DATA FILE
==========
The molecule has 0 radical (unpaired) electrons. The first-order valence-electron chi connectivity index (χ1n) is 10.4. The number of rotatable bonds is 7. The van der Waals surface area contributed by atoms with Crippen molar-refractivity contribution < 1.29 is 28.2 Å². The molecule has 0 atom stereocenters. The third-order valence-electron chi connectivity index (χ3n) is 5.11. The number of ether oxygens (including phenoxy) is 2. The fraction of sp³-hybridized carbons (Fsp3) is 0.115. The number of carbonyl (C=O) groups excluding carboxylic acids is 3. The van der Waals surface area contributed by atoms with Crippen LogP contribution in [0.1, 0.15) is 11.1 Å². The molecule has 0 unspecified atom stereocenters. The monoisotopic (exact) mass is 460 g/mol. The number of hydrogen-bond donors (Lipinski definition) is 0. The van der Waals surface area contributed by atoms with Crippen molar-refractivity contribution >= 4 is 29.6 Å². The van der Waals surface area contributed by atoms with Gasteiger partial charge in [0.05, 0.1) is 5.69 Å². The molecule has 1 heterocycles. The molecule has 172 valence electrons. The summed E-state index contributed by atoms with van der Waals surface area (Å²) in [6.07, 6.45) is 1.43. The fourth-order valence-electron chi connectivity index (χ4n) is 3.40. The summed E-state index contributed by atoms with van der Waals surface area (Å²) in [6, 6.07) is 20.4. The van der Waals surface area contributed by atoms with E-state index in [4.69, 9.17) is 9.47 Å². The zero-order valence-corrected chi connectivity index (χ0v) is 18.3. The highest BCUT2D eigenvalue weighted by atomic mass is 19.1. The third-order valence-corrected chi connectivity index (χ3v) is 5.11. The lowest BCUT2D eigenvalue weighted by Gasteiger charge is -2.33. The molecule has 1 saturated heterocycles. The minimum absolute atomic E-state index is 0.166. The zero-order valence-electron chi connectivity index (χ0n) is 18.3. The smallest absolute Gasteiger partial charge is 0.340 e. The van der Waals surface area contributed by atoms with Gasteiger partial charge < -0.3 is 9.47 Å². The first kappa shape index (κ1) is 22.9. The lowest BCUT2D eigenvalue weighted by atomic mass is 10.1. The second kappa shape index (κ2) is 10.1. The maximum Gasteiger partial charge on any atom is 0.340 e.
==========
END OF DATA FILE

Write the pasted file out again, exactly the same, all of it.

The molecule has 0 radical (unpaired) electrons. The first-order valence-electron chi connectivity index (χ1n) is 10.4. The number of rotatable bonds is 7. The van der Waals surface area contributed by atoms with Crippen molar-refractivity contribution < 1.29 is 28.2 Å². The molecule has 0 atom stereocenters. The third-order valence-electron chi connectivity index (χ3n) is 5.11. The number of ether oxygens (including phenoxy) is 2. The fraction of sp³-hybridized carbons (Fsp3) is 0.115. The number of carbonyl (C=O) groups excluding carboxylic acids is 3. The van der Waals surface area contributed by atoms with Crippen LogP contribution in [0.1, 0.15) is 11.1 Å². The molecule has 0 unspecified atom stereocenters. The monoisotopic (exact) mass is 460 g/mol. The number of hydrogen-bond donors (Lipinski definition) is 0. The van der Waals surface area contributed by atoms with Crippen molar-refractivity contribution >= 4 is 29.6 Å². The van der Waals surface area contributed by atoms with Gasteiger partial charge in [0.05, 0.1) is 5.69 Å². The molecule has 1 heterocycles. The molecule has 172 valence electrons. The summed E-state index contributed by atoms with van der Waals surface area (Å²) in [6.07, 6.45) is 1.43. The fourth-order valence-electron chi connectivity index (χ4n) is 3.40. The summed E-state index contributed by atoms with van der Waals surface area (Å²) in [6, 6.07) is 20.4. The van der Waals surface area contributed by atoms with E-state index in [4.69, 9.17) is 9.47 Å². The zero-order valence-corrected chi connectivity index (χ0v) is 18.3. The highest BCUT2D eigenvalue weighted by atomic mass is 19.1. The third-order valence-corrected chi connectivity index (χ3v) is 5.11. The lowest BCUT2D eigenvalue weighted by Gasteiger charge is -2.33. The molecule has 1 saturated heterocycles. The minimum absolute atomic E-state index is 0.166. The zero-order valence-electron chi connectivity index (χ0n) is 18.3. The smallest absolute Gasteiger partial charge is 0.340 e. The van der Waals surface area contributed by atoms with Gasteiger partial charge < -0.3 is 9.47 Å². The first kappa shape index (κ1) is 22.9. The lowest BCUT2D eigenvalue weighted by atomic mass is 10.1. The second kappa shape index (κ2) is 10.1. The maximum Gasteiger partial charge on any atom is 0.340 e.